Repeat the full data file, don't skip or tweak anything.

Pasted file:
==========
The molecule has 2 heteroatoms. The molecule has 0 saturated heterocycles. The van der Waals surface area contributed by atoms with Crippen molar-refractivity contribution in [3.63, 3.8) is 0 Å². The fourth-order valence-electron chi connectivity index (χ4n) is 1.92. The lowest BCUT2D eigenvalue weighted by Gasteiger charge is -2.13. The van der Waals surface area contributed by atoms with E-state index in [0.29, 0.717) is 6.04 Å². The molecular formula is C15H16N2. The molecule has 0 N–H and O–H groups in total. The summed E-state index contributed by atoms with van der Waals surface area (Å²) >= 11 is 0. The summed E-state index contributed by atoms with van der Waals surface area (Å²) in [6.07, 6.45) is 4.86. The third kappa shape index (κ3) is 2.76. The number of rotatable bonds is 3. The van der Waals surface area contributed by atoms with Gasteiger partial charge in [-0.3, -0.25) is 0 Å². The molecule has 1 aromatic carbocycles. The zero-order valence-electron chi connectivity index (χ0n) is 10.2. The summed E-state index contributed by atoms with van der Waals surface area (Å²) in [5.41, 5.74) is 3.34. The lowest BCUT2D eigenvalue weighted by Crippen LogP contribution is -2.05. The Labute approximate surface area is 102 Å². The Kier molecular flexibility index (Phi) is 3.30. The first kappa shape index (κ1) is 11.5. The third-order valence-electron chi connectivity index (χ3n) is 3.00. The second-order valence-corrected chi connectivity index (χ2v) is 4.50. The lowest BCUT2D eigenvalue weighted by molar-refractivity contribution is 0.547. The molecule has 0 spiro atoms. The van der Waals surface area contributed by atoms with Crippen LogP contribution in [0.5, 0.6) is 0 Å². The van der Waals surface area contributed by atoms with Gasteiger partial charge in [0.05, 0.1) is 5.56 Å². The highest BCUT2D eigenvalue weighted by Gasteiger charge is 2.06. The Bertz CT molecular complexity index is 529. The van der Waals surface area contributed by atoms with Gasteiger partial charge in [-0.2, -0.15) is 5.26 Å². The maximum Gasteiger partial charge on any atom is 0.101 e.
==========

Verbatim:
The molecule has 2 heteroatoms. The molecule has 0 saturated heterocycles. The van der Waals surface area contributed by atoms with Crippen molar-refractivity contribution in [3.63, 3.8) is 0 Å². The fourth-order valence-electron chi connectivity index (χ4n) is 1.92. The lowest BCUT2D eigenvalue weighted by Gasteiger charge is -2.13. The van der Waals surface area contributed by atoms with E-state index in [0.29, 0.717) is 6.04 Å². The molecular formula is C15H16N2. The molecule has 0 N–H and O–H groups in total. The summed E-state index contributed by atoms with van der Waals surface area (Å²) >= 11 is 0. The summed E-state index contributed by atoms with van der Waals surface area (Å²) in [6.07, 6.45) is 4.86. The third kappa shape index (κ3) is 2.76. The number of rotatable bonds is 3. The van der Waals surface area contributed by atoms with Gasteiger partial charge in [-0.3, -0.25) is 0 Å². The molecule has 1 aromatic carbocycles. The zero-order valence-electron chi connectivity index (χ0n) is 10.2. The summed E-state index contributed by atoms with van der Waals surface area (Å²) in [5.41, 5.74) is 3.34. The lowest BCUT2D eigenvalue weighted by Crippen LogP contribution is -2.05. The Labute approximate surface area is 102 Å². The Kier molecular flexibility index (Phi) is 3.30. The first kappa shape index (κ1) is 11.5. The third-order valence-electron chi connectivity index (χ3n) is 3.00. The second-order valence-corrected chi connectivity index (χ2v) is 4.50. The lowest BCUT2D eigenvalue weighted by molar-refractivity contribution is 0.547. The molecule has 0 spiro atoms. The van der Waals surface area contributed by atoms with Crippen LogP contribution in [0.5, 0.6) is 0 Å². The van der Waals surface area contributed by atoms with Gasteiger partial charge in [0.05, 0.1) is 5.56 Å². The highest BCUT2D eigenvalue weighted by Gasteiger charge is 2.06. The Bertz CT molecular complexity index is 529. The van der Waals surface area contributed by atoms with Gasteiger partial charge in [-0.2, -0.15) is 5.26 Å². The maximum Gasteiger partial charge on any atom is 0.101 e.